Tuesday, January 13, 2009

The Babe, Murals and, Oh Yeah, Pizza

One of the first things I do when arriving at a new campground is to “Goggle” for the nearest grocery and PetsMart. Next is to look for the best pizza.

So I was pleased when I found link for Saggio’s, located just a half block from the University of New Mexico campus in Albuquerque. Saggio’s serves a long list of Panini and focaccia sandwiches, salads, calzones, and pasta dishes that are – if the ziti that the man at a neighboring table was eating is any indication – large enough to feed an entire UNM frat house. But it was the pizza that online reviewers raved about. It was described as thin and crisp crust and one native New Yorker enthused that it was a pizza slice you could fold.

So it was with anticipation that we drove around the block (and around the block and around the block) looking for a parking place. Upon entering Saggio’s, we were greeted by a statue of Babe Ruth. (Now Chuck wants to make it clear that this pose of Babe’s was not commemorating his “Called Shot” home run in the 1932 World Series Game 3 against the Cubs. Chuck maintains that Babe was pointing to his favorite eatery in what would years later become part of Wrigleyville. That’s Chuck’s story and he’s sticking to it.)

So, we followed the Babe’s direction to the line to place our order. All orders are placed at the counter and there was a good-sized line when we arrived. Customers in tuxedos and in jeans placed orders with musicians carrying instruments and adults cradling small children.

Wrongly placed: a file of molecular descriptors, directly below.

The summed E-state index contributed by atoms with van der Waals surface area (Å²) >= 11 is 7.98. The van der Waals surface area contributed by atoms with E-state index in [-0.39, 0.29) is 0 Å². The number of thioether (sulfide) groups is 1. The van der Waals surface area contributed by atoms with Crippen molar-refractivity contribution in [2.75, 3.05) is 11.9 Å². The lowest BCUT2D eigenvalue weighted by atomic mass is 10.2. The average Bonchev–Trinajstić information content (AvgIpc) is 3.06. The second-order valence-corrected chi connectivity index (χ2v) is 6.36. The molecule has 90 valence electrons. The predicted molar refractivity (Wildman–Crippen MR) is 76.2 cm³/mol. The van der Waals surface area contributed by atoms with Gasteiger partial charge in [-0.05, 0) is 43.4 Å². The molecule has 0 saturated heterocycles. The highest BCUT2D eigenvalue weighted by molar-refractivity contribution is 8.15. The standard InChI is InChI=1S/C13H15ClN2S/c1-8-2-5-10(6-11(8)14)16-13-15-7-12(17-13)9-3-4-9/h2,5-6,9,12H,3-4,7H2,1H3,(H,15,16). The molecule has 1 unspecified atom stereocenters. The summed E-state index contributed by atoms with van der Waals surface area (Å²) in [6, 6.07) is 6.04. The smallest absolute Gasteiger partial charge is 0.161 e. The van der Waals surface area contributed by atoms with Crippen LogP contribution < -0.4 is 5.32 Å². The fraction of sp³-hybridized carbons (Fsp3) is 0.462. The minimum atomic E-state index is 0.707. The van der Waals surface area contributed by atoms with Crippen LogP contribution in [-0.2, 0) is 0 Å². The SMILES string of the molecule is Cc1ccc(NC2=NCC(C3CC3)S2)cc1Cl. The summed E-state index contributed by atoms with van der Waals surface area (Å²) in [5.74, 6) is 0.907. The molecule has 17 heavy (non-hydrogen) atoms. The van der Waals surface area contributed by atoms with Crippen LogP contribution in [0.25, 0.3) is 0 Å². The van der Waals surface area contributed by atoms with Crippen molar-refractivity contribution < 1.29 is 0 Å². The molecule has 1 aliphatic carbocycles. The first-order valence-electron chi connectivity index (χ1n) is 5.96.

Our first inclination was to order a Margherita from the gourmet pizza list but it only came in one size (ten inch), and there wasn’t anything else on the gourmet list that Chuck would be likely to eat.

So we went with a medium (fourteen inch) Neapolitan with cheese and sausage. As an impulse, we added an order of breadsticks with marinara sauce for dipping.

However one describes the pizza, New York style it is not! Chuck described it as a pizza that is good if you only want to eat one slice. At the second – and especially the third – slice, you realize there is too much crust, too much cheese, and too much oregano in the sauce. The breadsticks were large and light and the spicy marinara was perfect for dipping. Two of the slices of pizza along with two and a half breadsticks came home and were reheated for supper. Having one slice each reinforced Chuck’s opinion – great pizza if you’re having just one.

At Saggio's, one dines surrounded by murals--the main one depicts Pope John Paul II, Anthony Quinn, the Beatles, the Tin Man, Bugs Bunny, and a host of customers visiting a 7-Eleven. (I challenged Chuck to interpret this one, but his interpretation the Babe Ruth "Point" seemed to tucker him out.)

On the way out, we passed the pastry case filled with Brown cow cheesecake, Lemon mixed berry cheesecake, Belgian chocolate cake, and cannolis. From the space where the engine and seats of a taxi used to be, we selected – for the purpose of research only – to bring home a chocolate shell cannoli and standard shell cannoli. The chocolate was filled with a plain cheese filling and the plain shell filling included chocolate chips.

I only give Saggio’s 3.0 (out of 5.0) Addies. That high a rating is based on the breadsticks and cannolis and not on the pizza.

Question for Chuck's Illinois family and friends: I believe it was my fourth grade teacher Mrs. Pennington who told us about a characteristic of my hometown of Plainfield, IL that no other town could claim. That was in 1954; it cannot claim this status anymore. Any idea?

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